As the month of June stretches its legs and summer takes off into a full gallop, school is coming to an end for our kids. That means lots of photo montages of the first day of school in September compared with the last day this month. Which is great — I did the same thing. But what I didn’t do — what I can’t seem to understand — is the average parent constantly lamenting the supersonic speed at which time passes and their inability to stop it in its tracks.
So many parents seem eager to keep kids young forever. As for me, a guy who has already gone on the record as loathing the newborn phase, I don’t understand it. All I wanted to do since Sam was born is hit the fast-forward button so I could skip ahead to better times. Instead of crying, eating, and shitting all the time he’s talking a bit, walking even more, and has even started signing things like “milk” and “more.” And, last but not least, he’s sleeping (thank f*cking God).
And Will? The best thing about my awesome 6-year-old is he’s gotten more and more terrific with each new day. He reads, he writes, he carries on meaningful conversations, he plays sports, he reasons things out, and he’s meeting life’s challenges with an open heart and mind.
Now don’t get me wrong, that doesn’t come absent complications.
He’s dealing with peer pressure at school and we had to punish him pretty severely after he got in trouble for drawing on a school bus seat. He doesn’t know what to make of girls yet, and can’t understand why they won’t stop trying to kiss him, which led to a pretty serious conversation about boundaries and respect for others. And recently he came home in tears because his classmates laughed and wouldn’t believe him when he told them it’s perfectly OK for two women or two men to get married to each other. These are all tough issues and bring about a lot of angst and worry as a parent.
But I prefer this stuff over Will’s time as a baby and toddler every day of the week and twice on Sunday. And Sam? Well, I don’t feel guilty in the least for saying I would’ve paid good money to skip through the sleep-deprived and terrible months following his birth. There was very little positive about that time and I’m forever glad it’s in the rear view mirror.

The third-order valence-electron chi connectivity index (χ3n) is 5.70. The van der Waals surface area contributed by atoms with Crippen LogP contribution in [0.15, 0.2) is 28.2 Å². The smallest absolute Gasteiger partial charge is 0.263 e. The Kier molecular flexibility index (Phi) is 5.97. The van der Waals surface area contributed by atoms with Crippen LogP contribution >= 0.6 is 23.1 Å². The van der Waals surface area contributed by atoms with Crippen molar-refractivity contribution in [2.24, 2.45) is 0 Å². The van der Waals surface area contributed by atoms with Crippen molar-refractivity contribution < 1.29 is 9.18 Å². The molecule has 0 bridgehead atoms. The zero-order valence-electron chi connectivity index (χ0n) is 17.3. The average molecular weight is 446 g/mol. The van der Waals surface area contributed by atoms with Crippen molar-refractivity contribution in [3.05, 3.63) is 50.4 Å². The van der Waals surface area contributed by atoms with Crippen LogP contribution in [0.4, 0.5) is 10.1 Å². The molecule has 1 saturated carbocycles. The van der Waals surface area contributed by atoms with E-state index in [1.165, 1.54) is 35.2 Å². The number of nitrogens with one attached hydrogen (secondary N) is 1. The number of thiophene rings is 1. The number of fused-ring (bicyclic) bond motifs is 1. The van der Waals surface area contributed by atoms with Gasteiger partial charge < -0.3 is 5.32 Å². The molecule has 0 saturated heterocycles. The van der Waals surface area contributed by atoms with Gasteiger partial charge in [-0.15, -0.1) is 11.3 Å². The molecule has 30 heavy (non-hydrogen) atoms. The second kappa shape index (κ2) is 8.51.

I didn’t cry when I dropped Will off at daycare for the first time. I didn’t lose it when he graduated preschool (aside from wondering why the hell a preschool graduation ceremony even exists). I didn’t openly weep and follow his bus to school in my car on his first day of kindergarten.
It’s not because I’m a cold-hearted jerk either, it’s because I was too busy celebrating those moments.
The more time passes, the more spectacular my kids get. Every day brings something new and incredible, and as they get older I personally relate to them more. It’s more fun, more interesting, and more challenging. I welcome those challenges, and greatly prefer this time to the newborn phase.
Parents of older kids will tell me I’ll change my tune when they’re teenagers and then adults. Maybe that’s true. I haven’t been through it so I can’t judge.
But even when Will is an obnoxious teenager who thinks he knows everything and I’m just some dumb, out of touch jackass who is too hard on him, I still don’t think I’ll be longing for the days of pacifiers, diapers, and potty-training. And I certainly don’t want to freeze time, because each day reveals another nugget of awesomeness and shows how truly lucky I am to be on this journey.
And after all, parenting is a trip that never really ends. It just evolves.
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